We even had a brand new Trillium join us. Turns out there is a dealer in the Phoenix area representing them.

In town there was a display of Oliver trailers - a used 17 and a pair of new 22 foot units. They certainly represented the Oliver's reputation for fit and finish very well!

Thursday, February 6, 2014

We're Early According to the Calendar

We showed up at the Dome Rock boondocking area in Quartzsite around noon yesterday for the Gathering that officially starts on Friday. Looks like we were about the 28th to arrive -- some have been here for several days already. Lynne saved us a great spot with a beautiful view, even if we could see Phil & Catherine from our back window. If we could see the other direction, we'd see Glenda and Jeff's rig. Sorta blogger's row around here!

We were entertained by a tandem paramotor flying around as we approached sunset. Some of the colors were reflected off of the mountains to the east.

This morning, we decided to walk as far up Dome Rock as Turk would let us. I was hoping to get to the upper mine site but stopped after visiting the lower mine site. Maybe we'll go back tomorrow without the dog.

Part way up the hill we found the source of the paramotor. A couple from Maine haul the rig in their toy hauler and fly where ever the scenery entices them.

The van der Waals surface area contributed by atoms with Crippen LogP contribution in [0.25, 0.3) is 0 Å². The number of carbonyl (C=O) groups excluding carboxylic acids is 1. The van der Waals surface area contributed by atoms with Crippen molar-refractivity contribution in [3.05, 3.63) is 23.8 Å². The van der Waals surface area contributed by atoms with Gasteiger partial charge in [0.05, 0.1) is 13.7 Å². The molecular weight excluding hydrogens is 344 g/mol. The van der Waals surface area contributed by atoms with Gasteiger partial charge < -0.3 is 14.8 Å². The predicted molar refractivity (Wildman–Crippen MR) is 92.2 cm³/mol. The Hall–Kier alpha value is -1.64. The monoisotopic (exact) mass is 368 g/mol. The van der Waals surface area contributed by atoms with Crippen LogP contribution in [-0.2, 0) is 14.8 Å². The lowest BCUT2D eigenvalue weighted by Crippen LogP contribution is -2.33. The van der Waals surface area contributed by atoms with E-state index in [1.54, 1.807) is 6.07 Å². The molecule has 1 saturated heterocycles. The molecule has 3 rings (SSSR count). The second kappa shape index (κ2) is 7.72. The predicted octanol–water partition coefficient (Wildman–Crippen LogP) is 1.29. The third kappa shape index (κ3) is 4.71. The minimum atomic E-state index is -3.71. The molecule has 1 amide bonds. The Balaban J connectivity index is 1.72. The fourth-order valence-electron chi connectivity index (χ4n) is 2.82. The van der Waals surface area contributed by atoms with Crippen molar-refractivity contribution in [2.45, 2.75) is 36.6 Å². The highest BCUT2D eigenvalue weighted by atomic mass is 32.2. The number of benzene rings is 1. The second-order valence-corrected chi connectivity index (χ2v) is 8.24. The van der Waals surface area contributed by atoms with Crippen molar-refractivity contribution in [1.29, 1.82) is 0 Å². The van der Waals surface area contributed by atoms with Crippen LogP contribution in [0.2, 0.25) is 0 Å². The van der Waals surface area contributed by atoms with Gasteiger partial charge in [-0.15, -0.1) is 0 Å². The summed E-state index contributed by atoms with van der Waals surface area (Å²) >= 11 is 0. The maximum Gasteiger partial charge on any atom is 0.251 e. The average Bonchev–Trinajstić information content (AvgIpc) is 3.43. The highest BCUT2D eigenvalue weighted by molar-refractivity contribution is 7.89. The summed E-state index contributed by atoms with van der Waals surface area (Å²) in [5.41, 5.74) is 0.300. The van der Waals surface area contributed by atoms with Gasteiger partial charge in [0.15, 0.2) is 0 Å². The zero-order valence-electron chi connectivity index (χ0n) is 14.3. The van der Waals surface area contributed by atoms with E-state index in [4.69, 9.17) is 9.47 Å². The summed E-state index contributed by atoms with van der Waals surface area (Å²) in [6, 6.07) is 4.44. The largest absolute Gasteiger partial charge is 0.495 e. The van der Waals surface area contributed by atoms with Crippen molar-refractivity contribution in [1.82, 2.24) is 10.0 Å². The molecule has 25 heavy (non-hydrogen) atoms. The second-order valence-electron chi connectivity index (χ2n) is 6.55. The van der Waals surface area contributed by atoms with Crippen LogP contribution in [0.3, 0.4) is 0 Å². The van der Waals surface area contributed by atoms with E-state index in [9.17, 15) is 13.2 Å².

From the lower mine site we had a view back towards the gathering and Quartzsite in the distance. The trailers have scattered out more this year with fiberglass trailers spanning from one edge of the picture to the other. There are a few other stick-built trailers in the midst and a pair of fiberglass pickup campers.

The early mix of brands is interesting. Obviously lots of Casitas and a notable number of BigFoot (BigFeet??) trailers. There are 3 Scamp 19s here - all the deluxe version, but only one other Scamp so far. There are several Escapes here already. So far there are no 13 footers of any brand, and none of the older brands like Burro or U-Haul. It will be interesting to see what shows up in the next couple days.

Tuesday, February 4, 2014

Ripping Strips